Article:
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The Heretic's Guide To Best Practices: The Reality of Managing Complex Problems in Organisations Paperback – December 2, 2011
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From the Author
We humans are a bizarre lot because our ability to work together on complex endeavours - a skill that separates us from the rest of the animal kingdom - can also operate in negative ways. For example, we can put a man on the moon, yet many couples who have committed to a partnership based on love, fidelity, trust, respect and mutual support, cannot so much as rearrange furniture without having a domestic dispute.
Why do some projects end up like domestic disputes, yet others that are infinitely more complicated succeed, and thus push the boundaries of what humanity is capable of? Can we learn something about what makes successful projects by focussing on (seemingly) trivial matters such as who does the dishes after dinner or who holds the remote control while watching TV? We believe so. Our book justifies this claim, and provides rigorous, field-tested ways to tackle such social complexity in organisations and projects.
We assert that the number one reason organisational initiatives fail is because they attempt to implement solutions without first developing a shared (or common) understanding of the problem. This leads to chaos, confusion and unhappy stakeholders. Yet even when these symptoms are recognised, the solutions that are applied generally hinder rather than help. Whilst there is substantial published research that offers insights and answers as to why this happens only truly nerdy people ever bother to read it. Consequently there is a gap between professional practice and research.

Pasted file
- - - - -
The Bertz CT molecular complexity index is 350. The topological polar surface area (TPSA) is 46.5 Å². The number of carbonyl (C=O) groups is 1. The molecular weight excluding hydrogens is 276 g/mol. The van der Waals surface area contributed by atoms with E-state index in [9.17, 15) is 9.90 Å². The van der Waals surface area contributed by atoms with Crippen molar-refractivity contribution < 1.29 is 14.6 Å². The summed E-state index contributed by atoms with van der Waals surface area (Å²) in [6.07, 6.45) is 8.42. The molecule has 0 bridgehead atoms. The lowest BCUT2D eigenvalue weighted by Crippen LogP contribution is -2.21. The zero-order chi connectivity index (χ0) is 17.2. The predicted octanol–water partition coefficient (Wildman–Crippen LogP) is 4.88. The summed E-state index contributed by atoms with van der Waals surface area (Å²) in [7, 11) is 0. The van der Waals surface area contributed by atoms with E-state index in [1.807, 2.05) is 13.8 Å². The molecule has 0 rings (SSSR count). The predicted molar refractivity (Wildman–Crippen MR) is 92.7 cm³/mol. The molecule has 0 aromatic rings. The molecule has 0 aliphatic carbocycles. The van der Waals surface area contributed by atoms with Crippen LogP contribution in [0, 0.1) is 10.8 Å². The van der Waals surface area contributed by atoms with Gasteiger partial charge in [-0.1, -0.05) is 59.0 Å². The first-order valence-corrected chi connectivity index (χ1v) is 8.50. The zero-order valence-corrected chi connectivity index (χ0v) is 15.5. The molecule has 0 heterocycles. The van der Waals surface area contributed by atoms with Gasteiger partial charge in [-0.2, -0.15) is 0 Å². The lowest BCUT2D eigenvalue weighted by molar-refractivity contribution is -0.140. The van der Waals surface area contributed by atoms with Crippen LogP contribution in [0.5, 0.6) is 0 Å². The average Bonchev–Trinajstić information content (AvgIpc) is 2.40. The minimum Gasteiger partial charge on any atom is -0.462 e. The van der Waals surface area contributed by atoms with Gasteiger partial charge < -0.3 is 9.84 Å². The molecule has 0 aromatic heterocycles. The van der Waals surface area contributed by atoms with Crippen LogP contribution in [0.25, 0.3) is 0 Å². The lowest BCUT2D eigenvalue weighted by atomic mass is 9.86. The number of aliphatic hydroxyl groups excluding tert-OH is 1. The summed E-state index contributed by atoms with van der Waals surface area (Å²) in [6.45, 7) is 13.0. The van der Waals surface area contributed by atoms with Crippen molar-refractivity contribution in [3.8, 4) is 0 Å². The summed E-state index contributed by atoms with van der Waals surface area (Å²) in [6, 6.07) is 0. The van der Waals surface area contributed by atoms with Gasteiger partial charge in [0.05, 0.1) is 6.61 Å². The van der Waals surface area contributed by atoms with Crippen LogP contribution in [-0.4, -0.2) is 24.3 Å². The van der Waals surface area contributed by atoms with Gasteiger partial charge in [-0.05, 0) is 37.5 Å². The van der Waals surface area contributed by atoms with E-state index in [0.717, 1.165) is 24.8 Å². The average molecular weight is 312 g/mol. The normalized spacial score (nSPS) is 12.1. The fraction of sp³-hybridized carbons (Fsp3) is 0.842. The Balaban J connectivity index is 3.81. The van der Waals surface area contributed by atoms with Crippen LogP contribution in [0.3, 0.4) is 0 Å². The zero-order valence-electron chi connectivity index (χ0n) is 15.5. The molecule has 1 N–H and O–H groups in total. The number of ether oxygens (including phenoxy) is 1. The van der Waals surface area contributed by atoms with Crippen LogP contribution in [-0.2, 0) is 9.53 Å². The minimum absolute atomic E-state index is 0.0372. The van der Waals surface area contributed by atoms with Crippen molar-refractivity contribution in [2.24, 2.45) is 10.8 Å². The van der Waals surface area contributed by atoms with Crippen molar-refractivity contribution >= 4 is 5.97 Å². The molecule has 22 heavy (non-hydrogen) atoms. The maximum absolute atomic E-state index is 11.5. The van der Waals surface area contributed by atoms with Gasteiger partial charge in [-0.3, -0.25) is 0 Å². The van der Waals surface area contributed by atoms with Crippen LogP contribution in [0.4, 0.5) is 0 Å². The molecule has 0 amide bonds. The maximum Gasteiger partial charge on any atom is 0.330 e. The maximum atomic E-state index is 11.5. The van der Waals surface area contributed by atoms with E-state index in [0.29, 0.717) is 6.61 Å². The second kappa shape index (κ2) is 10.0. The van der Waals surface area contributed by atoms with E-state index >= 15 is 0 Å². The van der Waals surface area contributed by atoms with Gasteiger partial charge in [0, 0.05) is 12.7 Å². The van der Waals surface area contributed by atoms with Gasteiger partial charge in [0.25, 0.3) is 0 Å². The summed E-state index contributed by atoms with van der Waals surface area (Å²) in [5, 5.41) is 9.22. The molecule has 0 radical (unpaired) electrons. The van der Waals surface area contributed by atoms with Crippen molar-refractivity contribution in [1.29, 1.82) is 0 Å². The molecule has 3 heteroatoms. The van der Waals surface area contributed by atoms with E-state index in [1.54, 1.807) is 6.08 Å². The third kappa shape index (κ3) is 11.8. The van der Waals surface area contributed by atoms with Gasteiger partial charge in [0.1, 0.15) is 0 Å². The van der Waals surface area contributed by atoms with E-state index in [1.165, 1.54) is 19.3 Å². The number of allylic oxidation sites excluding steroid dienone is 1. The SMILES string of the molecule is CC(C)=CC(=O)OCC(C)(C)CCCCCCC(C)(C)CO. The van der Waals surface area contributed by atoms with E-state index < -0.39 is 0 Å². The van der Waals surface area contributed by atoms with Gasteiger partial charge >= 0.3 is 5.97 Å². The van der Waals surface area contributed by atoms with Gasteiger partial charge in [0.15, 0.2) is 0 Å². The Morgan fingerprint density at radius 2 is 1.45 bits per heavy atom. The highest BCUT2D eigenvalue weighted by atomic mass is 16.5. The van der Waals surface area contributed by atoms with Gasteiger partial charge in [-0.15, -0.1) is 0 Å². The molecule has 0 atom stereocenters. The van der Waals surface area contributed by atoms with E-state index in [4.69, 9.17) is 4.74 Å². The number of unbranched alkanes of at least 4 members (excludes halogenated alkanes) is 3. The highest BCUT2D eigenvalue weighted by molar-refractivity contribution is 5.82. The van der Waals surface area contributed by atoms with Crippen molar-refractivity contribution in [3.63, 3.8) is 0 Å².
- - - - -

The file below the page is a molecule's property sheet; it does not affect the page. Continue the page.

We've studied the work of many academics who have recognised and written about this. The problem is that these works challenge many widely accepted managerial practices. As a result these ideas have been rejected, ignored or considered outright heretical, and thus languish (largely unread) in journals.
We love heretical ideas - particularly when they support conclusions we have reached through our professional experiences. However we like readability even more - interesting ideas are no good if they can only be understood by PhDs. We believe such insights are best conveyed through stories and analogies that people can relate to and so we have written this book in an accessible, relaxed and conversational style.
From the Back Cover
When it comes to solving complex problems, we often perform elaborate rituals in the guise of best practices that promise a world of order, certainty, and control. But reality paints a far different picture, which practitioners are often reluctant to discuss. A witty yet rigorous journey through the seedy underbelly of organisational problem solving, The Heretic's Guide to Best Practices pinpoints the reasons why best practices don't work as advertised and what can be done about it.
"Hugely enjoyable, deeply reflective, and intensely practical. This book is about weaving human artistry and improvisation, with appropriate methods and technologies, in order to pool collective intelligence and wisdom under pressure." - Simon Buckingham Shum, Knowledge Media Institute, The Open University, UK
"This is a terrific piece of work: important, insightful, and very entertaining. Culmsee and Awati have produced a refreshing take on the problems that plague organisations... If you're trying deal with wicked problems in your organisation, then drop everything read this book." - Tim Van Gelder, Principal Consultant, Austhink Consulting
Top customer reviews